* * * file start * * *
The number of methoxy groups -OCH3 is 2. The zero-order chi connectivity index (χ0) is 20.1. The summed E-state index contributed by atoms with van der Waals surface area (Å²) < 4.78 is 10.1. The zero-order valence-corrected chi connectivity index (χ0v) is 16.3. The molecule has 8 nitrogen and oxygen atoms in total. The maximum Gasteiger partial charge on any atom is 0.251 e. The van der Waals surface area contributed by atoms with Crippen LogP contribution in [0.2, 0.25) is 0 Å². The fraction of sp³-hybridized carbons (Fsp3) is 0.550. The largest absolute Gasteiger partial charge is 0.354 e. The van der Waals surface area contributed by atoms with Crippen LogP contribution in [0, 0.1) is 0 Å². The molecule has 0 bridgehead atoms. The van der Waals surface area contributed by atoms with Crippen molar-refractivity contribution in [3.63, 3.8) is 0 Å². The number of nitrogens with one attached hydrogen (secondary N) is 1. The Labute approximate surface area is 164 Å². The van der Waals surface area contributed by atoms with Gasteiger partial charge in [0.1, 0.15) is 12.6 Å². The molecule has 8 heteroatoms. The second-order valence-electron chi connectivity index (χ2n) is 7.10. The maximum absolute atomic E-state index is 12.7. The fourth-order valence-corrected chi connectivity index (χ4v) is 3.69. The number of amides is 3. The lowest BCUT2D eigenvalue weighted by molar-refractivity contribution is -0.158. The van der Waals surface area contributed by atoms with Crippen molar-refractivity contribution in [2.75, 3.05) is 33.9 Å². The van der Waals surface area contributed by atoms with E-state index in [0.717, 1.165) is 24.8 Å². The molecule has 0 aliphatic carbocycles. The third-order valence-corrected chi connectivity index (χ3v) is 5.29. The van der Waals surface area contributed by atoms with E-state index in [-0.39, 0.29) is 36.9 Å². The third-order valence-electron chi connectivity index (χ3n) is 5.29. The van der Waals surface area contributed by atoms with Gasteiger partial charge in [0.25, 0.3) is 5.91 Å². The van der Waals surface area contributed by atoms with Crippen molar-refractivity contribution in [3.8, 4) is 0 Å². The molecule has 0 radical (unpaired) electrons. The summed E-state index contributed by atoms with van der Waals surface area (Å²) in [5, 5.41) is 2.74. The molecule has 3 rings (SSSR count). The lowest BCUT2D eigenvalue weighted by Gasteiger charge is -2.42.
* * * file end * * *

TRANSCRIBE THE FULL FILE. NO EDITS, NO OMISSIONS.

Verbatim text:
The number of methoxy groups -OCH3 is 2. The zero-order chi connectivity index (χ0) is 20.1. The summed E-state index contributed by atoms with van der Waals surface area (Å²) < 4.78 is 10.1. The zero-order valence-corrected chi connectivity index (χ0v) is 16.3. The molecule has 8 nitrogen and oxygen atoms in total. The maximum Gasteiger partial charge on any atom is 0.251 e. The van der Waals surface area contributed by atoms with Crippen LogP contribution in [0.2, 0.25) is 0 Å². The fraction of sp³-hybridized carbons (Fsp3) is 0.550. The largest absolute Gasteiger partial charge is 0.354 e. The van der Waals surface area contributed by atoms with Crippen LogP contribution in [0, 0.1) is 0 Å². The molecule has 0 bridgehead atoms. The van der Waals surface area contributed by atoms with Crippen molar-refractivity contribution in [3.63, 3.8) is 0 Å². The number of nitrogens with one attached hydrogen (secondary N) is 1. The Labute approximate surface area is 164 Å². The van der Waals surface area contributed by atoms with Gasteiger partial charge in [0.1, 0.15) is 12.6 Å². The molecule has 8 heteroatoms. The second-order valence-electron chi connectivity index (χ2n) is 7.10. The maximum absolute atomic E-state index is 12.7. The fourth-order valence-corrected chi connectivity index (χ4v) is 3.69. The number of amides is 3. The lowest BCUT2D eigenvalue weighted by molar-refractivity contribution is -0.158. The van der Waals surface area contributed by atoms with Crippen molar-refractivity contribution in [2.75, 3.05) is 33.9 Å². The van der Waals surface area contributed by atoms with E-state index in [0.717, 1.165) is 24.8 Å². The molecule has 0 aliphatic carbocycles. The third-order valence-corrected chi connectivity index (χ3v) is 5.29. The van der Waals surface area contributed by atoms with E-state index in [-0.39, 0.29) is 36.9 Å². The third-order valence-electron chi connectivity index (χ3n) is 5.29. The van der Waals surface area contributed by atoms with Gasteiger partial charge in [0.25, 0.3) is 5.91 Å². The van der Waals surface area contributed by atoms with Crippen molar-refractivity contribution in [3.8, 4) is 0 Å². The molecule has 0 radical (unpaired) electrons. The summed E-state index contributed by atoms with van der Waals surface area (Å²) in [5, 5.41) is 2.74. The molecule has 3 rings (SSSR count). The lowest BCUT2D eigenvalue weighted by Gasteiger charge is -2.42.